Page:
Ted (2012) / Comedy-Fantasy
MPAA rated: R for crude and sexual content, pervasive language and some drug use
Running time: 106 min.
Cast: Mark Wahlberg, Mila Kinis, Seth MacFarlane (voice), Joel McHale, Giovanni Ribisi, Patrick Warburton, Matt Walsh, Jessica Barth, Aedin Mincks, Sam Jones, Patrick Stewart (narrator)
Cameo: Norah Jones, Tom Skerritt, Ralph Garman, Alex Borstein, Ryan Reynolds
Director: Seth MacFarlane
Screenplay: Seth MacFarlane, Alec Sulkin, Wellesley Wild
Review published July 17, 2012
Seth MacFarlane, best known as the creator of TV's "The Family Guy", directs and co-scripts his first feature film with Ted, a raunchy R-rated comedy that stars Mark Wahlberg (The Fighter, Max Payne) as a 35-year-old Bostonian, John Bennett, who has maintained an improbably friendship with a childhood teddy bear, voiced by MacFarlane (Hellboy II) , that had miraculously come to life as fulfillment of a childhood wish for friends. All is swell, as Ted gained a great deal of popularity and notoriety, only to finally have the once rampantly curious public no linger phased by having him in the public eye. John and Ted remain best friends even through the four-year courtship between John and his very forgiving girlfriend Lori (Kunis, Friends with Benefits). However, Lori is tired of waiting for John to pop the question, wondering when the man-child will finally take the first step from giving up his childhood desire to play video games, watch cheesy movies, party, smoke weed and veg out, to becoming a man, a husband, a provider. Ted's been a bad influence, and for John to step up, his beloved teddy bear will have to step out.
Fans of MacFarlane will likely have no problem enjoying Ted, as it features the two types of humor he is best known for: vulgarity and pop culture references. Without these crutches, there's not a good deal left to this bromance, as it merely exists in order to elicit bawdy chuckles and knowing smiles. Even though MacFarlane has more room to roam now that he's not having to worry about corporate censors and concerned sponsors, Ted isn't quite the envelope-pushing satire that some might be waiting for him to bust out with. In fact, one might call Ted a little too safe in terms of where the story leads, as it goes through familiar motions, albeit in a funny way, ultimately ending right about where you'd expect the tale to go from the beginning.
Much of this can be forgiven, of course, because MacFarlane can still deliver some quite funny moments, even if he tends to rely far too much on farts and the 1980s for his bag of tricks. But the film still has its share of lulls and missteps, which is especially evident during the darker sequences involving Giovanni Ribisi (Avatar, Public Enemies) as an creepy, amoral father who is willing to do anything to kowtow to the demands of his portly and selfish young son (Mincks, The Hangover Part II), including kidnapping Ted into what turns out to be an abusive home life.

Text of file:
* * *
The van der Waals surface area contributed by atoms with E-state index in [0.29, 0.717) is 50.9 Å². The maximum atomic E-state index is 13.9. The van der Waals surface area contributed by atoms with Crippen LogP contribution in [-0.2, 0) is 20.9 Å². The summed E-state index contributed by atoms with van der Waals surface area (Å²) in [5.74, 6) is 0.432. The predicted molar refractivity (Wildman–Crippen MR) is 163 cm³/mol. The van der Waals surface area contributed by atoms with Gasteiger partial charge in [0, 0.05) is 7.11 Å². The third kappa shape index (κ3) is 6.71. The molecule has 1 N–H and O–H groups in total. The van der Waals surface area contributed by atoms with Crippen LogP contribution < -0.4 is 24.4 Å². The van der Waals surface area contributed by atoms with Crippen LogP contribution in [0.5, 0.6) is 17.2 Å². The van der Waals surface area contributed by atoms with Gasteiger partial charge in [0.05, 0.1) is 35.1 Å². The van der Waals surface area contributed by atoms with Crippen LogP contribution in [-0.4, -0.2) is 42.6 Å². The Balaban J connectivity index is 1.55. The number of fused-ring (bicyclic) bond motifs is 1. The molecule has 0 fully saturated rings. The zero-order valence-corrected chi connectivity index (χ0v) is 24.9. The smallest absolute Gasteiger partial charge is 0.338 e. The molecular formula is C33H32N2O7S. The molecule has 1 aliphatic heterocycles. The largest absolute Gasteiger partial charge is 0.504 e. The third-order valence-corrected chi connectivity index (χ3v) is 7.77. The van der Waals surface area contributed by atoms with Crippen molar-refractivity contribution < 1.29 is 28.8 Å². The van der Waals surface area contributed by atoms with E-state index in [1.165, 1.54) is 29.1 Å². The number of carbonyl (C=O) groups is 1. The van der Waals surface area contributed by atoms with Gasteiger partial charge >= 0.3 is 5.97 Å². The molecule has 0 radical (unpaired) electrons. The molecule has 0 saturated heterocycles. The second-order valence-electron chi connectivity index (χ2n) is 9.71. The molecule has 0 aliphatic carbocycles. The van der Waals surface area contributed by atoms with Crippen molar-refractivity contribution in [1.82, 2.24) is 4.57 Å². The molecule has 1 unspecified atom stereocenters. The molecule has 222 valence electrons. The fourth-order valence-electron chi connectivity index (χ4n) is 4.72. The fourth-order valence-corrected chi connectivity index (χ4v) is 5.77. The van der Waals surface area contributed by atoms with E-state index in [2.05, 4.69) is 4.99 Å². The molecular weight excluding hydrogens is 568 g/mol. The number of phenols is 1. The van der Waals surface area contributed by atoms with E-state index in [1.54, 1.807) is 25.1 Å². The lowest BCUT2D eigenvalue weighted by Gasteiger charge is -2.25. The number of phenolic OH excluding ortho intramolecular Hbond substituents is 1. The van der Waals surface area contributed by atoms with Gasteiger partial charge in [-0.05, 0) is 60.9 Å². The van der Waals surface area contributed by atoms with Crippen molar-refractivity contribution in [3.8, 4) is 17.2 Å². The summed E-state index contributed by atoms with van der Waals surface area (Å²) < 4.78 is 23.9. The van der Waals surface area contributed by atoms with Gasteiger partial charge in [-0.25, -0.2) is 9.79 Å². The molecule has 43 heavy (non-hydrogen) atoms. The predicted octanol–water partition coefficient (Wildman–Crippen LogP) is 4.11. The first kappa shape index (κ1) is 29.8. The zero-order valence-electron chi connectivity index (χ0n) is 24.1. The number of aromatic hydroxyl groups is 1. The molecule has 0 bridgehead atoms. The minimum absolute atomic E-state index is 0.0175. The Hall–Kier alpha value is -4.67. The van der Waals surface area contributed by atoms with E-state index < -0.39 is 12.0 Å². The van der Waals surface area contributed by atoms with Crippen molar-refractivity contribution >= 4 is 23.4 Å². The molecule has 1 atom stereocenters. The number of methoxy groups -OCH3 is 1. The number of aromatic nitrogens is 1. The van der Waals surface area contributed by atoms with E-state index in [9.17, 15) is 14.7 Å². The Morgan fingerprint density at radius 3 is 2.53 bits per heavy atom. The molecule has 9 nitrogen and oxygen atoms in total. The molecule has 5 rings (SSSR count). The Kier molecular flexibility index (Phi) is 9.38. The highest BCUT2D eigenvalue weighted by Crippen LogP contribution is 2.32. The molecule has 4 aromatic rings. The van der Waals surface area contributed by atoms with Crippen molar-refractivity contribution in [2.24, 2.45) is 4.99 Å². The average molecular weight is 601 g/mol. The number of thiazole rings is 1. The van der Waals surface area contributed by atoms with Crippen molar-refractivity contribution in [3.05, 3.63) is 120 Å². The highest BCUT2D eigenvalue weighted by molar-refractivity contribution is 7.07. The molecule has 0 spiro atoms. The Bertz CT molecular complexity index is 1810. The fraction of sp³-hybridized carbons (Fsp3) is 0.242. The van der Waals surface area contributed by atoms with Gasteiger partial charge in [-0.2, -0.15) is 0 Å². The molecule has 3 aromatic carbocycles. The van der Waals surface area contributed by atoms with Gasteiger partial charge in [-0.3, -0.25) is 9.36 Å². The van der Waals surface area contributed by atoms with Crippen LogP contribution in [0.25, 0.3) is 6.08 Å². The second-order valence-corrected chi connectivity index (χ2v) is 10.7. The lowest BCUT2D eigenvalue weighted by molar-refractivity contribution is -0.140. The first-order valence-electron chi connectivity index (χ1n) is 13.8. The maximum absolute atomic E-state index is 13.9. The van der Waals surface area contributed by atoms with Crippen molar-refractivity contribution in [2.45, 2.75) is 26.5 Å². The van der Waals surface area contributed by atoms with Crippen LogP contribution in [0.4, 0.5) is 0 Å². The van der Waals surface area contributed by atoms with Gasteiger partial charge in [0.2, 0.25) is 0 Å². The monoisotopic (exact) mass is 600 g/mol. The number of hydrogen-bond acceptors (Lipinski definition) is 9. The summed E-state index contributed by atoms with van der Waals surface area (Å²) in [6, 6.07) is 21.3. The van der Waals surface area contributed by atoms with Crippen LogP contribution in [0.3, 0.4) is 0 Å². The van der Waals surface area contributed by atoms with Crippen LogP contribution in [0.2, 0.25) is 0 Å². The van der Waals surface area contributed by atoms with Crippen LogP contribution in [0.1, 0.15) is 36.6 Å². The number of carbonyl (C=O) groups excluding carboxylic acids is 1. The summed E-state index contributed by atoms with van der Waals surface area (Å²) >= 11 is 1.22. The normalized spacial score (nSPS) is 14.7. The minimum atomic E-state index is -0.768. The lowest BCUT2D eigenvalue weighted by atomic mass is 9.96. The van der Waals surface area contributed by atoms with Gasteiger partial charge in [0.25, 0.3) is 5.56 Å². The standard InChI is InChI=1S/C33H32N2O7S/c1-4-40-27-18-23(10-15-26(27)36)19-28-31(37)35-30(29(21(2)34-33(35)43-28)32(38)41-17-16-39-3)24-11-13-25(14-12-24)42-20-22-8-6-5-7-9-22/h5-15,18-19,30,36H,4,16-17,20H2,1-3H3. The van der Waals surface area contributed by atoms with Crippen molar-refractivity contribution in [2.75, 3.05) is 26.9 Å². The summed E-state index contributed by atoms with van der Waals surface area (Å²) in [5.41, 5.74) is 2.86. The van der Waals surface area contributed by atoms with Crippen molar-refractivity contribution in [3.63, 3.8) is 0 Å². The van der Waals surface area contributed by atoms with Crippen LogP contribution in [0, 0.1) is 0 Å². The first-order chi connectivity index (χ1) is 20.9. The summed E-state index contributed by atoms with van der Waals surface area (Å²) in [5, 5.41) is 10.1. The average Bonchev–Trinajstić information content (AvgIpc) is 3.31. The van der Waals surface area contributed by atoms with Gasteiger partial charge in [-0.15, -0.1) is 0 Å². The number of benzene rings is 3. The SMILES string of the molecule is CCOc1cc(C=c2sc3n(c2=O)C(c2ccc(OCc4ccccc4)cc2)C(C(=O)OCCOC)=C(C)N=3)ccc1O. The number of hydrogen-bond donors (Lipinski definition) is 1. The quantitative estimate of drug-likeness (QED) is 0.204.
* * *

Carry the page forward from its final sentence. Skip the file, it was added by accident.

The relationship between Wahlberg and Kunis' characters is thinly defined, and not the stuff you'd expect to see after four years of having a commitment to one another. Both actors play their roles relatively straight, bouncing off of the antics generated by Ted as well as the colorful characters around them. There is a recurring set of gags involving one of John and Ted's favorite films to watch together, the gaudy actioner Flash Gordon, which is referred to as something they know is bad, but great at the same time. A sizeable role is dedicated to Flash Gordon's beefy star, Sam Jones, who engages the duo into all forms of debauchery. The few fans of Flash Gordon will enjoy such scenes, but the references will likely be lost on most of the movie-going public, who've never seen the big screen bomb in their lifetimes.
Where Ted ultimately finds redemption as a movie is when it strikes a truthful chord in that borderline between when a maturing young man must finally 'let go of childish things' and become a real man. Ted is the representation of childhood, which John has come to embrace for so many years he doesn't know any better. When Lori asks more out of John, a tug of war for his heart begins, as he loves both Lori and Ted, but finds that the two aren't able to find a way to coexist with what they need. Eventually, it's John's inner conflict of whether to continue to embrace his arrested development, or to move on with maturation through life, that is the driving conflict, and quite an astute metaphor to emerge from a film that will best be remembered for its crassest of moments.
You have to have a liking, or at least a tolerance, for low-brow humor to come away enjoying Ted, and the more you chuckle at how politically incorrect it is, I suspect the more you'll get out of it. Sometimes it is quite clever, other times the jokes fall flat and ugly, but the hit rate manages to just stay consistent enough to garner Ted a reserved recommendation in the end.
©2012 Vince Leo